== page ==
What, then, are the benefits of such devotional meditations? Their first benefit is mental purification. They have been called by the Buddha “efficacious procedures for purifying a defiled mind” (AN 3.71). “When a noble disciple contemplates upon the Enlightened One, at that time his mind is not enwrapped in lust, nor in hatred, nor in delusion. At such a time his mind is rightly directed: it has got rid of lust, is aloof from it, is freed from it. Lust is here a name for the five sense desires. By cultivating this contemplation, many beings become purified” (AN 6.25).
If, by practicing that devotional meditation, one endeavors to live, as it were, “in the Master’s presence” (sattha sammukhibhuta), one will feel ashamed to do, speak or think anything unworthy; one will shrink back from evil; and as a positive reaction, one will feel inspired to high endeavor in emulation of the Master’s great example.
Images, and not abstract concepts, are the language of the subconscious. If, therefore, the image of the Enlightened One is often created within one’s mind as the embodiment of man perfected, it will penetrate deeply into the subconscious, and if sufficiently strong, will act as an automatic brake against evil impulses. In such a way the subconscious, normally so often the hidden enemy in gaining self-mastery, may become a powerful ally of such an endeavor. For that purpose of educating the subconscious, it will be helpful to use a Buddha image or picture as an aid in visualization. In that way concentration of mind may be attained fairly soon. For evoking and deeply absorbing some features of the Buddha’s personality, his qualities should be contemplated, for instance in the way described in the Visuddhimagga.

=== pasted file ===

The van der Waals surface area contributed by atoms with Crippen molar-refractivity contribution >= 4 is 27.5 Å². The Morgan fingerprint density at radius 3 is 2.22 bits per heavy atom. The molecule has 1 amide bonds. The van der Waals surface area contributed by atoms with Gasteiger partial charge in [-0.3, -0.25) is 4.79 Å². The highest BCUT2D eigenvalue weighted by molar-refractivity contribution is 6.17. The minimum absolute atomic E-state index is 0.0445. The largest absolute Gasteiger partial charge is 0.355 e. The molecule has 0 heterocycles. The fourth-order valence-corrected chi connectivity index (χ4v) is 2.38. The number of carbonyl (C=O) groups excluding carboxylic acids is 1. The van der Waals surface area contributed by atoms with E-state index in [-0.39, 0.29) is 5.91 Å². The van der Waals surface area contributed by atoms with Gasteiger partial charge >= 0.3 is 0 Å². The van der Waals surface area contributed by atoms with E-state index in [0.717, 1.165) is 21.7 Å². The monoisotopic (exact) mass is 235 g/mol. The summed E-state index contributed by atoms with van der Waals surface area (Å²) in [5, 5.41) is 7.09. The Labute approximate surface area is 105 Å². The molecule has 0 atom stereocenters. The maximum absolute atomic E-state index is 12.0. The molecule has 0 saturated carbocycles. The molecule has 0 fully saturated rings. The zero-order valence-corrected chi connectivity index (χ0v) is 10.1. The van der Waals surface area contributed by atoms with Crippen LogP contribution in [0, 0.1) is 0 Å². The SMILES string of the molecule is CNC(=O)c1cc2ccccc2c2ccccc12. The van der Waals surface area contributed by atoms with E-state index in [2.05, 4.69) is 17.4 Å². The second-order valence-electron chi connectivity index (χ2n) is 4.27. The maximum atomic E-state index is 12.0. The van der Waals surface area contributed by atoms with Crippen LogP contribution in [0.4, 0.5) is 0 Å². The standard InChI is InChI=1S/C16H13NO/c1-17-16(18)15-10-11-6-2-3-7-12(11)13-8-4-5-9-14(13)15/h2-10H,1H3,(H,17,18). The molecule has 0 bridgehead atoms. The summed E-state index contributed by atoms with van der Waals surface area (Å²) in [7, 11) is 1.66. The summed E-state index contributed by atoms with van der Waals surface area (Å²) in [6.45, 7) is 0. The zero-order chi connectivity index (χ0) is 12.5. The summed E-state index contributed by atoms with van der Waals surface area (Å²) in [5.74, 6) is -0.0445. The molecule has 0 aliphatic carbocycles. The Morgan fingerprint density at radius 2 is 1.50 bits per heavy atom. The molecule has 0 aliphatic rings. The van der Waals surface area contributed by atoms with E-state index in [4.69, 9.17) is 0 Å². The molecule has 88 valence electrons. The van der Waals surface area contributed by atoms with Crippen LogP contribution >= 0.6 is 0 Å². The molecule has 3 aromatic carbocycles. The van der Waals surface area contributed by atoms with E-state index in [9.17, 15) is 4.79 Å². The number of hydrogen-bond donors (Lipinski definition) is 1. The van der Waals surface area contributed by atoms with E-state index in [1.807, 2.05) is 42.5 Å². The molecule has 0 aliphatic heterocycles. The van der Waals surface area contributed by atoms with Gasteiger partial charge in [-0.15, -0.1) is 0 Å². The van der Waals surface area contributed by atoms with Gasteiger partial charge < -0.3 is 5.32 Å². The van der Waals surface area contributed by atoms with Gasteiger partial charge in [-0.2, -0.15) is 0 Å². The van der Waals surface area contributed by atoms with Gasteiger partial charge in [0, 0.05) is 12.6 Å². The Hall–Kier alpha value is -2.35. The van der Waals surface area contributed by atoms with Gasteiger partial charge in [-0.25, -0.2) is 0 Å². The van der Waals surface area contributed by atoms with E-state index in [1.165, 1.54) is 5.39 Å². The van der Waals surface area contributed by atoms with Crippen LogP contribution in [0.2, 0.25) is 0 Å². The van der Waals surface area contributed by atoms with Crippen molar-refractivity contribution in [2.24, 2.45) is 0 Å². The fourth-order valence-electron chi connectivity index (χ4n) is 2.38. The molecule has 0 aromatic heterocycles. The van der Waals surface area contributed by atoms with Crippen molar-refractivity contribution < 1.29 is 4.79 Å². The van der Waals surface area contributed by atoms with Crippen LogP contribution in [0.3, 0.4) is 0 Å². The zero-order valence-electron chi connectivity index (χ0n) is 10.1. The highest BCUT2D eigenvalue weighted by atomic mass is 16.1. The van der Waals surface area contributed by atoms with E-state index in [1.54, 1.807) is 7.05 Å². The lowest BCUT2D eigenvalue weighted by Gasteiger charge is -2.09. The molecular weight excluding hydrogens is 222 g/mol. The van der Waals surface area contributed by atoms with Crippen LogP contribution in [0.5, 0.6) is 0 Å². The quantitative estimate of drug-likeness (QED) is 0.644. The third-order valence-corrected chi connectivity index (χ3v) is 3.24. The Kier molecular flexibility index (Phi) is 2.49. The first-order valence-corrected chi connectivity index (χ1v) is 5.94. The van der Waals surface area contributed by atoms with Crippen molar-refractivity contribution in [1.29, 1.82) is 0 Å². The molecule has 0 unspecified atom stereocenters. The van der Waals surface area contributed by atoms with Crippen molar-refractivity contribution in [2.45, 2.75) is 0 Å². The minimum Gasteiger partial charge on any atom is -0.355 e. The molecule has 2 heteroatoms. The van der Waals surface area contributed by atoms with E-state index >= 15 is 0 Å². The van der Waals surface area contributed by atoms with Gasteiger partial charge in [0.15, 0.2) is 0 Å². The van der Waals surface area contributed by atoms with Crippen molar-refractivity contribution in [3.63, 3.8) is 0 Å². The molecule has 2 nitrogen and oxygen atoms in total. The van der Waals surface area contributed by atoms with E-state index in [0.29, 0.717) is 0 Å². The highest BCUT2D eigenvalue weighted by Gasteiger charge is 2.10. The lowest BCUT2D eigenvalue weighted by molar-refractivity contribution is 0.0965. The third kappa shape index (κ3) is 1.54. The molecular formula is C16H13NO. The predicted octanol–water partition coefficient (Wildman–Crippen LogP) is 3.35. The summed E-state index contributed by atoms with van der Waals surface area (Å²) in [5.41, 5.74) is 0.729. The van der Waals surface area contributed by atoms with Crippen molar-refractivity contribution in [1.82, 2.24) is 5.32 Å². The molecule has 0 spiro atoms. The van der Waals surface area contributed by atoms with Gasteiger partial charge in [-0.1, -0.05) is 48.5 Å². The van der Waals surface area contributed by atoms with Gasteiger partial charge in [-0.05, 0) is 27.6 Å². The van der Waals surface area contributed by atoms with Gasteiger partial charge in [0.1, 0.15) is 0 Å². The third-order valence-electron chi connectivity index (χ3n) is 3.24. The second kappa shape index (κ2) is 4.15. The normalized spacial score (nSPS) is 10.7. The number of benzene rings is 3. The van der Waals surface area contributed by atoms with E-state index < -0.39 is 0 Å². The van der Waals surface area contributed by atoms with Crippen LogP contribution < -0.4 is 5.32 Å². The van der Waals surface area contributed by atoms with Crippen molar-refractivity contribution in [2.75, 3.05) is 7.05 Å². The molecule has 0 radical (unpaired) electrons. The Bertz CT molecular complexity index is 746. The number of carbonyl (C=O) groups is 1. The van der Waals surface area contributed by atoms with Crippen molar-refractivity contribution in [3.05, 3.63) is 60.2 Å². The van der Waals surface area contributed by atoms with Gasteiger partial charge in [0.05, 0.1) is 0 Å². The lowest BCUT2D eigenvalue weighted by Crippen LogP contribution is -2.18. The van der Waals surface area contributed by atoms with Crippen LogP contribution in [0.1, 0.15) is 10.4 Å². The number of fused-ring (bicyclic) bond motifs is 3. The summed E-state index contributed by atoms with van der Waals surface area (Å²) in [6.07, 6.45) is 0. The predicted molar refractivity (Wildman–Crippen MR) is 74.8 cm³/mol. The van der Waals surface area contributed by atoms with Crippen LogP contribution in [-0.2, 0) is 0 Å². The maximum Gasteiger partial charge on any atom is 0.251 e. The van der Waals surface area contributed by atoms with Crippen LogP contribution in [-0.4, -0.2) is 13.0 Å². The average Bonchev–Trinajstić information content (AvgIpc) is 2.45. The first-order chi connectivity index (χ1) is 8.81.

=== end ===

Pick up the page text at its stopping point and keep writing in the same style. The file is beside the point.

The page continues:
The recollection of the Buddha, being productive of joy (piti), is an effective way of invigorating the mind, of lifting it up from the states of listlessness, tension, fatigue, and frustration, which occur during meditation as well as in ordinary life. The Buddha himself advised: “If (in the strenuous practice of meditation, for instance) in contemplation of the body, bodily agitation, including sense desires, or mental lassitude or distraction should arise, then the meditator should turn his mind to a gladdening, elevating subject” (SN 47.10). And here the teachers of old recommend especially the recollection of the Buddha. When those hindrances to concentration vanish under its influence, the meditator will be able to return to his original meditation subject.